Mystery solved? DNA barcoding reveals new snail in Adirondacks
O’Leary, E., Jojo, D. and David, A.A., 2021. Another mystery snail in the Adirondacks: DNA barcoding reveals the first record of Sinotaia cf. quadrata (Caenogastropoda: Viviparidae) from North America. American Malacological Bulletin, 38(2), pp.1-5. https://doi.org/10.4003/006.038.0208.
Summary written by Justin Dalaba
How do we make use of new and existing technologies for early detection of aquatic invasive species? O’Leary et al. provide an example of DNA barcoding to aid in identification of non-indigenous mollusks from New York’s waterways.
There’s an ever-present threat of new species introductions, particularly with New York’s extensive waterways. In 2021, O’Leary et al. used DNA barcoding to discover the first record of the mystery snail, Sinotaia cf. quadrata, in North America. During a routine monitoring survey in the Adirondacks region, they recovered three adults from a boat launch site, which likely arrived through the aquarium trade in the St. Lawrence Seaway. Upon identification in the lab, 44 of 47 specimens collected during sampling were established, non-indigenous species, including Chinese mystery snail (Cipangopaludina chinensis) and banded mystery snail (Viviparus georgianus), however, three of the specimens had a significantly shorter spire, prompting molecular identification. Through DNA barcoding, they extracted genomic DNA from tissue samples, then purified and analyzed. Preliminary molecular identification involved GenBank’s BLASTn tool and the Barcode of Life Database. They then compared sequences to representative barcodes for all known viviparid snails from New York State and the sequence dataset from Arias et al. In confirming this novel species, the authors identify the need for intensified biomonitoring and future genetic examination through a more comprehensive genetic dataset. The research team has planned targeted searches to determine the extent of its spread into the Adirondacks region.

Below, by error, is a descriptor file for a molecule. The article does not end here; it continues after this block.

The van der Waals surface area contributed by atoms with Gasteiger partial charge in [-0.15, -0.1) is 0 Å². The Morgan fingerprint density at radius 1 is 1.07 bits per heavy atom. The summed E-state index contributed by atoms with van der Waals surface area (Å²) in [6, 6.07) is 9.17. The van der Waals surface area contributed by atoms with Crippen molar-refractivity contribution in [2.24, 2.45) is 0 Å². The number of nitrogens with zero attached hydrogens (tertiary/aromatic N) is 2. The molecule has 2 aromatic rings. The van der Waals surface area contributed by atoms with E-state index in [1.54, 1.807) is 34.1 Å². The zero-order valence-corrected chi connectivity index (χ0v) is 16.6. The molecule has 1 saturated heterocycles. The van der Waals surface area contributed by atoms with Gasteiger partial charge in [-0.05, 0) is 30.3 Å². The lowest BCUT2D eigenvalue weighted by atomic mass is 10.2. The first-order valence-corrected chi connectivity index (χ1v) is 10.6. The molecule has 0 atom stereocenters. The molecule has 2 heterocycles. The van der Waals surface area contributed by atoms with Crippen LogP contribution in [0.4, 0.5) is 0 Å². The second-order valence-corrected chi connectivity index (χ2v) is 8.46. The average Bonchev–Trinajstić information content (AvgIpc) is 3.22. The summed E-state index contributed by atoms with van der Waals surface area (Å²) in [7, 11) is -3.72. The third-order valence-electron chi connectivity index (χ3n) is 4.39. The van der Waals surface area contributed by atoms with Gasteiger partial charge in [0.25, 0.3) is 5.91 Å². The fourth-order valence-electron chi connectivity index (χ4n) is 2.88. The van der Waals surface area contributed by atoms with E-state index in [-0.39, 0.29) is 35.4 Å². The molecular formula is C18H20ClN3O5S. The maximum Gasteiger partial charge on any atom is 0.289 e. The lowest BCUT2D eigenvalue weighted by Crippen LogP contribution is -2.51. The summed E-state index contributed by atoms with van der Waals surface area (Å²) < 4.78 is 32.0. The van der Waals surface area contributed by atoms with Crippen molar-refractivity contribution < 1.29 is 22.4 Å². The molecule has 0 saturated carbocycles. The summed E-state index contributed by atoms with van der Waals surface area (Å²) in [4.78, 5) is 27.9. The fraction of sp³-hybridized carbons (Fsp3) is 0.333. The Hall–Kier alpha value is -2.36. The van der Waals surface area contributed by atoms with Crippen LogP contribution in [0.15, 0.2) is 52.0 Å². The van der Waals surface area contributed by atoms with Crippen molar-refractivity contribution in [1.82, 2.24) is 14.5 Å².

- This study provides the first report of the mystery snail (Sinotaia cf. quadrata) from North America, and the fourth non-indigenous viviparid in New York waters
- Three adult specimens of Sinotaia cf. quadrata were recovered from Brandy Brook Boat Launch and sequenced to confirm species identification using a DNA barcoding approach
- Based on geography and number of individuals found, their occurrence likely represents a very recent introduction, possibly through the aquarium trade
- Intensified biomonitoring is necessary for early detection and careful attention should be given when identifying invasive aquatic species and their potential introduction pathways
- Molecular analysis (e.g. DNA barcoding) can aid in identification of non-indigenous aquatic species, particularly those that can be similar in appearance, such as mollusks
- Other waterbodies in the Adirondacks region should be surveyed to determine the current distribution of the mystery snail, Sinotaia cf. quadrata
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How do we make use of new and existing technologies for early detection of aquatic invasive species? This study demonstrates how DNA barcoding can aid in identification of non-indigenous mollusks from New York’s waterways.
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